SWIV 3D Assault
SWIV 3D Assault has a long history: its predecessor, SWIV, appeared on platforms such as the Amiga, Atari, and Commodore 64 in the early 1990s, and the current game with minor differences has been available in Europe for months. Called "the mother of all shoot-em-ups," this game focuses on arcade action rather than carefully-planned-out strategy as its basic thrust.
You assume the role of a lone fighter battling against rebels who destroyed your home town in a prolonged and bloody war. SWIV stands for Lunar, Martian, and Alien -- and using an assortment of vehicles including gunship helicopter, skidoo, four-wheel drive land buggy, hovership, skimmer, and hovercraft. All of these vehicles have different capabilities and limitations (for example, you cannot go over steep slopes in the buggy and you cannot stop easily in the skidoo); I personally loved the skimmer the most, and I really appreciated that the choice was not restricted to a helicopter and a tank or only to vehicles that actually exist and are used in war. The enemies have their own wide array of craft, and many are among the most colorful and intriguing I have ever seen in an action game. You conduct a set of missions within each world, and have a set of targets within each mission. I never got bored with the sequence of missions because there was such variety in the tactics needed to succeed., and you fight on land, over water, and in the air against seemingly endless enemy attacks. This combat takes place in five very different worlds -- Temperate, Antarctic,
The style of gameplay in SWIV 3D Assault is as frenzied and frenetic as I have ever seen in a combat action game (and I have played a ton of them). Never before have I seen so many different kinds of vehicles and stationary contraptions shooting at me from so many angles at once. The attacks are quite clever, as from the air you rarely encounter an assault from right in front of you but instead usually from a craft that has circled around to get you from outside the viewing area. While the artificial intelligence of these adversaries does not appear to be that sophisticated, it is more than enough to provide a spirited challenge. Given that there is no multiplayer mode, that is essential. There is a huge assortment of weapons one can fight back with, and unlike many games of this type it is not always the best choice to choose the most powerful one you have in your arsenal. I was really impressed by the creativity of the weaponry and by the nice way you pull them in when you encounter them while searching out targets. The rolling topography provides a critical part of the excitement, as you often try to hide in a valley after an only partially successful strafing run over the target area; and there is even one mission where you cannot succeed without using a Jump Boost (one of the pickups) to make it over seemingly impassable terrain.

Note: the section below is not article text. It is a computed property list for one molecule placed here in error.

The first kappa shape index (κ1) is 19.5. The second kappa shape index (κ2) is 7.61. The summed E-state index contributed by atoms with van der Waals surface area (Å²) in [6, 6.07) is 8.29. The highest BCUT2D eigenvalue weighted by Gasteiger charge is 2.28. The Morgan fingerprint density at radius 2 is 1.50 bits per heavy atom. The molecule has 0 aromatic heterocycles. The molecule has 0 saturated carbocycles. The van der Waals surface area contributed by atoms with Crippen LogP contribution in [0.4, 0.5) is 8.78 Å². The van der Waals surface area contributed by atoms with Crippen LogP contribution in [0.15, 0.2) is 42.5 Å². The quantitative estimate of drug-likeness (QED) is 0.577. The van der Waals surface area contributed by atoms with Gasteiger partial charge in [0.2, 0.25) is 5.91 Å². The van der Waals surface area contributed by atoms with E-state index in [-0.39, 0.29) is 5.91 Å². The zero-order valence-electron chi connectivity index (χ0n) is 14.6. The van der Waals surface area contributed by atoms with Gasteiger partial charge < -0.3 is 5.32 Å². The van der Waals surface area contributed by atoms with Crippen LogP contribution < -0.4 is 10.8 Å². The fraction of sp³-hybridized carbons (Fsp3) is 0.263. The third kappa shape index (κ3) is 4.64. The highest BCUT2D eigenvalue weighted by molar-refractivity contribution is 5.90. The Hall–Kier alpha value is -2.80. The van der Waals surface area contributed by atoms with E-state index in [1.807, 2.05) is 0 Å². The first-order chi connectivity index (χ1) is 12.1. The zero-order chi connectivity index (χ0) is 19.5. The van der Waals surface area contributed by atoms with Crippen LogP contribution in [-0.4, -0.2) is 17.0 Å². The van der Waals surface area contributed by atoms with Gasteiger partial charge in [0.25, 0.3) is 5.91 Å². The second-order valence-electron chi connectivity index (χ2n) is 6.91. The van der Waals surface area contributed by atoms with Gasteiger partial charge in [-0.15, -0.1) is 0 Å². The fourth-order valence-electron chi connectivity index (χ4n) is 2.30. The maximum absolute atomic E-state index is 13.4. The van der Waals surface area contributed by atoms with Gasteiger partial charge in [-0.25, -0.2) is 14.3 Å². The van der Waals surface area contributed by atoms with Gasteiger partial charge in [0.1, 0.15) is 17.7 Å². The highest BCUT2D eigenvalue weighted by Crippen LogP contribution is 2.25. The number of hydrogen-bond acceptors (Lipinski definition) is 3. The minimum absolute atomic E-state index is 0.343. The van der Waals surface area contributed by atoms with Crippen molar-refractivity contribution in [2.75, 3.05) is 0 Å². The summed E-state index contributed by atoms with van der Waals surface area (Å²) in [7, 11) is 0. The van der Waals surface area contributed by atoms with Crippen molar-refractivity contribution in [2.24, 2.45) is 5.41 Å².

Although the game supports a variety of input devices, game pads or joysticks are best suited to the nature of the play. The heads-up display is well designed, and you find yourself constantly looking at the Health Bar to see how close you are to obliteration. You really need to be able to move quickly and shoot accurately to succeed in the game, and a novice player will encounter repeated failure until the basic survival techniques are learned.
The graphics in this game are well done, with the rolling terrain often beautifully depicted and the weapons and vehicles nicely rendered. But despite both MMX and 3Dfx support, the visuals in this game cannot compete with the very best in this genre, represented by Blue Byte's Extreme Assault. The level of detail and the depth of textures on the small objects portrayed here are just a notch beneath the best, and on occasion you can make out the background block used to erase an enemy vehicle when it is destroyed. As a reviewer who has tested a lot of 3Dfx games, it is clear that there are those where this 3D acceleration makes all the difference in the world and those where it really makes only a marginal difference; SWIV 3D Assault clearly falls into this second category. However, I should point out that the video clips in the game are excellent.
Although the sound effects in the game are only average, the music used is superb. Augmenting the usual techno-rock is a selection of classical pieces, including two of my very favorites -- Mussorgsky's Night on Bald Mountain and Wagner's Ride of the Valkyries. The mixture of types of music adds to the sense of freshness in the game, and the use of established classics shows that it is not always necessary to create brand-new music to make a game really exciting. One disappointment with the sound effects was that some weapons made no noise when they fired, and if you hit some structures there was no noise until you destroyed them.
The documentation on this game consists of a single manual which provides the basic information on the gameplay, augmented by black-and-white photographs. The manual is pretty bare-bones, but it is a bit larger and better thought out than normal jewel case manuals these days.
Required: Pentium 90 CPU, 16 MB RAM, 68 MB hard disk space, 2X CD-ROM drive, Windows 95 or DOS 6.0 operating system. These requirements are relatively low for this type of game.
SWIV 3D Assault grew on me the more I played it. As you progress through the worlds (or zones as they are more specifically called), the action gets more intriguing and the creativity of the game really shows. The first world of the game clearly does not do justice to its beauty or innovativeness (the is one of those cases where reviewers who pan the game may not have had the patience to play it to the end). By the time I was fighting in the Alien Zone I was so caught up I could not stop myself from pushing onwards to the grand finale. If you love frantic arcade combat, you really cannot afford to miss this one.